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Blair, or the Miss Blairs; the Messrs. Clark, or the Mr. Clarks; the Colonels Brown, or the Colonel Browns; the Drs. Hall, or the Dr. Halls. The latter of these forms is always used when the title is preceded by a numeral; as, the two Mr. Wellers; the three Miss Bartletts. When the title is Mrs., the proper sign of the plural is added to the last part only; as, the Mrs. Parkers.

6. LETTERS, FIGURES, and other symbolic characters are made plural by adding an apostrophe and s ('s); as: There are more e's than i's in this word. There are three 4's in this number.

7. NOUNS ALWAYS TREATED AS PLURALS.— The following nouns are used in the plural number only:

aborigines

alms

amends

annals

antipodes archives

credentials

dregs

eaves

embers

goods (mdse.)
headquarters

hose

belles-lettres hysterics

nuptials

vespers

oats
obsequies
paraphernalia wages

victuals

ashes

assets

billiards

bitters breeches

cattle

pincers

premises (property)

riches

scissors

snuffers

statistics

thanks

tidings

tongs

trousers

NOTE. The singular wage is sometimes used in the literature of economics. News is always singular.

8. NAMES OF SCIENCES OR ARTS ENDING IN "IC" OR "ICS." All such nouns, except politics, are always

singular. Among these are: arithmetic, mathematics, logic, ethics, æsthetics, optics, acoustics, etc. Politics was formerly treated as singular only, but writers of to-day, as a rule, treat it as plural. There is excellent authority for treating United States either as singular or as plural. The justices of the United States Supreme Court and those of other federal courts always treat United States as a plural; as, The United States were represented at The Hague Peace Congress.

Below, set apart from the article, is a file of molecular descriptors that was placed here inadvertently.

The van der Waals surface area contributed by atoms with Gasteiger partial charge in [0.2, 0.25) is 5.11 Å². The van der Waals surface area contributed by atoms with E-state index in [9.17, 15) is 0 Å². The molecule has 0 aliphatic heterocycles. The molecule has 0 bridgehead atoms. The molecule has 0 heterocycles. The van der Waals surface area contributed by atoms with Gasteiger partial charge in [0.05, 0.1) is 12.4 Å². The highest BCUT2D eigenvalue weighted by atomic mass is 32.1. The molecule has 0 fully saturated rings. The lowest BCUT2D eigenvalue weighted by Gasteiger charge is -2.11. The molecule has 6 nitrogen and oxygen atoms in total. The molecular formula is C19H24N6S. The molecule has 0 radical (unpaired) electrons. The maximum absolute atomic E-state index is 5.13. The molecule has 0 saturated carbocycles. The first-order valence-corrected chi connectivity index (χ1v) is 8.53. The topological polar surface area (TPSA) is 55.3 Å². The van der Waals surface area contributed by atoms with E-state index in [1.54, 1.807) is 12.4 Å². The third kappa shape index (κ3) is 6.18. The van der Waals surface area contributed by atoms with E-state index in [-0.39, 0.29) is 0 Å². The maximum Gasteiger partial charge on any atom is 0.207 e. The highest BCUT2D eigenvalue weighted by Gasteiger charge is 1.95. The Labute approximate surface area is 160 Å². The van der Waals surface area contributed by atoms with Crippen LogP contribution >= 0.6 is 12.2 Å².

Singular

bandit

beau

9. AN ENGLISH AND A FOREIGN PLURAL.- Many nouns adopted from foreign languages have both an English and a foreign plural form. Those most frequently used are the following:

cherub

focus

formula

gymnasium

memorandum

nucleus

radius

seraph

stamen

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10. FOREIGN PLURALS ONLY.-Some nouns adopted from foreign languages retain their original plural forms. The more common of these are:

Singular

alumna (fem.)
alumnus (mas.)

amanuensis

analysis

axis

basis

crisis

datum
desideratum

diæresis

ellipsis
emphasis
erratum

genus
hypothesis

madame

minutia

monsieur

nebula

oasis

parenthesis
phenomenon

proboscis

stratum

synthesis

terminus

thesis

vertebra

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EXERCISE IV

Plural

alumnæ

alumni

amanuenses

analyses

axes

bases

crises

data

desiderata

diæreses

ellipses
emphases

errata

genera
hypotheses
mesdames

minutiæ

messieurs

nebulæ

oases

parentheses
phenomena

proboscides

strata

syntheses

termini

theses

vertebræ

Write the plural of

Buffalo, mystery, ally, German, duty, calf, bamboo, salmon, major general, princess, hoof, man-of

war, talisman, x, cupful, looker-on, Frenchman, donkey, Miss Rogers, court-martial, journey, Brahman, forget-me-not, Dr. Hallam, minister plenipotentiary, mouthful, mosquito, ditch, tyro, ellipsis, genus, Dakota, Mrs. Wilson, vertebra, heathen, Mr. Stratton, Watts, snipe, Dutchman, baseball, stimulus, datum, Ottoman, poet laureate, commander in chief, alumna, postmaster general, ipse dixit, halo, Norman, teacup, son-in-law, alumnus.

brother

die

fish

EXERCISE V

Each of the following nouns has two plurals, which are different in meaning. Use in sentences both

plurals of each noun.

ashes

optics proceeds

genius

cherub

shot

assets

data

news

--

penny
staff

foot

EXERCISE VI

Use each of the following nouns as the subject of a verb:

index

horse

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GENDER

DEFINITION. Gender is a grammatical property of nouns and pronouns by which objects are distinguished in regard to sex.

A noun or pronoun denoting a male object is in the masculine gender; a noun or pronoun denoting a female object is in the feminine gender; a noun or pronoun denoting an object or an idea that has no sex is in the neuter gender (neuter means neither).

EXERCISE VII

Write the corresponding masculine or feminine form of each of the following words, according as the word given is masculine or feminine. Consult, if necessary, any dictionary.

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duck

lady

hen sparrow
Joseph

Augustus

Mrs. Brown

negro
Caroline

maiden

GENDER IN PERSONIFICATION.- When we speak of a plant or a lifeless object as if it were a person, we are said to personify it; that is, we speak or write about it as we should of a person. A word so used

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